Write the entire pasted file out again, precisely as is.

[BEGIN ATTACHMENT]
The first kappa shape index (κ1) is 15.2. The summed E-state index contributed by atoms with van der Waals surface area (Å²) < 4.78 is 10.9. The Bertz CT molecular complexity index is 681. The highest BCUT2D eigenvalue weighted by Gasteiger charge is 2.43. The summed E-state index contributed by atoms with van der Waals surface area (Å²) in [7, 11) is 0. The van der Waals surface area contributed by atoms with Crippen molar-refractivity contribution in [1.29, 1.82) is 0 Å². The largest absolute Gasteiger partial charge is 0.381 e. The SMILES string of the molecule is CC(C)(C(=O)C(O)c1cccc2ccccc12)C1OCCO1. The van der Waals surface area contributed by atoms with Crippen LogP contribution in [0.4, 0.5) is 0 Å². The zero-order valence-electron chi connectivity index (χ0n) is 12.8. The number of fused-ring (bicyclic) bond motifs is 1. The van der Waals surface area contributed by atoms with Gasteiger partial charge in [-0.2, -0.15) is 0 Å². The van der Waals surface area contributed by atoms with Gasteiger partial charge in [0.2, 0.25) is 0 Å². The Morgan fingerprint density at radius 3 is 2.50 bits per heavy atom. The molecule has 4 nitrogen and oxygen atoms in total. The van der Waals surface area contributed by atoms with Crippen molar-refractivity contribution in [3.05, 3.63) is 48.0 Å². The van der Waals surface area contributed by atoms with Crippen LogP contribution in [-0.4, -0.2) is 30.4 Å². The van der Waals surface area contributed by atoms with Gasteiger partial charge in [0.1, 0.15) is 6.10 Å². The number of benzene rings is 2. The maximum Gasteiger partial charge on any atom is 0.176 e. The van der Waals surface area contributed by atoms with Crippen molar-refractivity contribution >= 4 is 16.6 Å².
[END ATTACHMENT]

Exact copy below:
The first kappa shape index (κ1) is 15.2. The summed E-state index contributed by atoms with van der Waals surface area (Å²) < 4.78 is 10.9. The Bertz CT molecular complexity index is 681. The highest BCUT2D eigenvalue weighted by Gasteiger charge is 2.43. The summed E-state index contributed by atoms with van der Waals surface area (Å²) in [7, 11) is 0. The van der Waals surface area contributed by atoms with Crippen molar-refractivity contribution in [1.29, 1.82) is 0 Å². The largest absolute Gasteiger partial charge is 0.381 e. The SMILES string of the molecule is CC(C)(C(=O)C(O)c1cccc2ccccc12)C1OCCO1. The van der Waals surface area contributed by atoms with Crippen LogP contribution in [0.4, 0.5) is 0 Å². The zero-order valence-electron chi connectivity index (χ0n) is 12.8. The number of fused-ring (bicyclic) bond motifs is 1. The van der Waals surface area contributed by atoms with Gasteiger partial charge in [-0.2, -0.15) is 0 Å². The van der Waals surface area contributed by atoms with Gasteiger partial charge in [0.2, 0.25) is 0 Å². The Morgan fingerprint density at radius 3 is 2.50 bits per heavy atom. The molecule has 4 nitrogen and oxygen atoms in total. The van der Waals surface area contributed by atoms with Crippen molar-refractivity contribution in [3.05, 3.63) is 48.0 Å². The van der Waals surface area contributed by atoms with Crippen LogP contribution in [-0.4, -0.2) is 30.4 Å². The van der Waals surface area contributed by atoms with Gasteiger partial charge in [0.1, 0.15) is 6.10 Å². The number of benzene rings is 2. The maximum Gasteiger partial charge on any atom is 0.176 e. The van der Waals surface area contributed by atoms with Crippen molar-refractivity contribution >= 4 is 16.6 Å².